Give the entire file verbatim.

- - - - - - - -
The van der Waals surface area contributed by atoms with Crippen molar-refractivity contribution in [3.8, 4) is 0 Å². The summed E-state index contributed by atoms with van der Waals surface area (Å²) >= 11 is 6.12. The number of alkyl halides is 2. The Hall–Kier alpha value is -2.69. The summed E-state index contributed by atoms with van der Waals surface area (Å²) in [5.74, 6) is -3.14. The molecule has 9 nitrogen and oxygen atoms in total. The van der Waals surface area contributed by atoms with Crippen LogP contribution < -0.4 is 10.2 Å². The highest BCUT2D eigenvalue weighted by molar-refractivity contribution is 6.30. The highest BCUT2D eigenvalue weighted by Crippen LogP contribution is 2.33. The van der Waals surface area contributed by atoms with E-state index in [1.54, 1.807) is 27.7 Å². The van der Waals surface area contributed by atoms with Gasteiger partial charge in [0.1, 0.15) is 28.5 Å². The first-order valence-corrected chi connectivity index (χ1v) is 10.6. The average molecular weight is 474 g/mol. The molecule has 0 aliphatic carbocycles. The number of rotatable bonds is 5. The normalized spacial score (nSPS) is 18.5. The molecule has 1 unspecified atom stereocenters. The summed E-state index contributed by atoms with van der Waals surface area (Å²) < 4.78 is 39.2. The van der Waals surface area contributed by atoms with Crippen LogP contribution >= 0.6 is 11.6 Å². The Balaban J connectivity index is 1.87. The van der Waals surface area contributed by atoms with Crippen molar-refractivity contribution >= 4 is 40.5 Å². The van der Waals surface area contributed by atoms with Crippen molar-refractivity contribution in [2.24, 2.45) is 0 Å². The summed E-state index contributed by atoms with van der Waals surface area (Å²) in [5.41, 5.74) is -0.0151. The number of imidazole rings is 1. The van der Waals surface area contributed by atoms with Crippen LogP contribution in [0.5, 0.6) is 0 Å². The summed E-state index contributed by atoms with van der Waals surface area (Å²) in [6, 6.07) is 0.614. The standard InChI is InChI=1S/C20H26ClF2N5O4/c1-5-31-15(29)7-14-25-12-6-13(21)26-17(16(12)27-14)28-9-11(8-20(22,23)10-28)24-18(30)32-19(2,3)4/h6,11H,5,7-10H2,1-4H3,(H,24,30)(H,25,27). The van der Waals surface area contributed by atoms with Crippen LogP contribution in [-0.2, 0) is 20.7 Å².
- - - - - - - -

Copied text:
The van der Waals surface area contributed by atoms with Crippen molar-refractivity contribution in [3.8, 4) is 0 Å². The summed E-state index contributed by atoms with van der Waals surface area (Å²) >= 11 is 6.12. The number of alkyl halides is 2. The Hall–Kier alpha value is -2.69. The summed E-state index contributed by atoms with van der Waals surface area (Å²) in [5.74, 6) is -3.14. The molecule has 9 nitrogen and oxygen atoms in total. The van der Waals surface area contributed by atoms with Crippen LogP contribution < -0.4 is 10.2 Å². The highest BCUT2D eigenvalue weighted by molar-refractivity contribution is 6.30. The highest BCUT2D eigenvalue weighted by Crippen LogP contribution is 2.33. The van der Waals surface area contributed by atoms with E-state index in [1.54, 1.807) is 27.7 Å². The van der Waals surface area contributed by atoms with Gasteiger partial charge in [0.1, 0.15) is 28.5 Å². The first-order valence-corrected chi connectivity index (χ1v) is 10.6. The average molecular weight is 474 g/mol. The molecule has 0 aliphatic carbocycles. The number of rotatable bonds is 5. The normalized spacial score (nSPS) is 18.5. The molecule has 1 unspecified atom stereocenters. The summed E-state index contributed by atoms with van der Waals surface area (Å²) < 4.78 is 39.2. The van der Waals surface area contributed by atoms with Crippen LogP contribution >= 0.6 is 11.6 Å². The Balaban J connectivity index is 1.87. The van der Waals surface area contributed by atoms with Crippen molar-refractivity contribution >= 4 is 40.5 Å². The van der Waals surface area contributed by atoms with Crippen molar-refractivity contribution in [2.24, 2.45) is 0 Å². The summed E-state index contributed by atoms with van der Waals surface area (Å²) in [5.41, 5.74) is -0.0151. The number of imidazole rings is 1. The van der Waals surface area contributed by atoms with Crippen LogP contribution in [0.5, 0.6) is 0 Å². The summed E-state index contributed by atoms with van der Waals surface area (Å²) in [6, 6.07) is 0.614. The standard InChI is InChI=1S/C20H26ClF2N5O4/c1-5-31-15(29)7-14-25-12-6-13(21)26-17(16(12)27-14)28-9-11(8-20(22,23)10-28)24-18(30)32-19(2,3)4/h6,11H,5,7-10H2,1-4H3,(H,24,30)(H,25,27). The van der Waals surface area contributed by atoms with Crippen LogP contribution in [-0.2, 0) is 20.7 Å².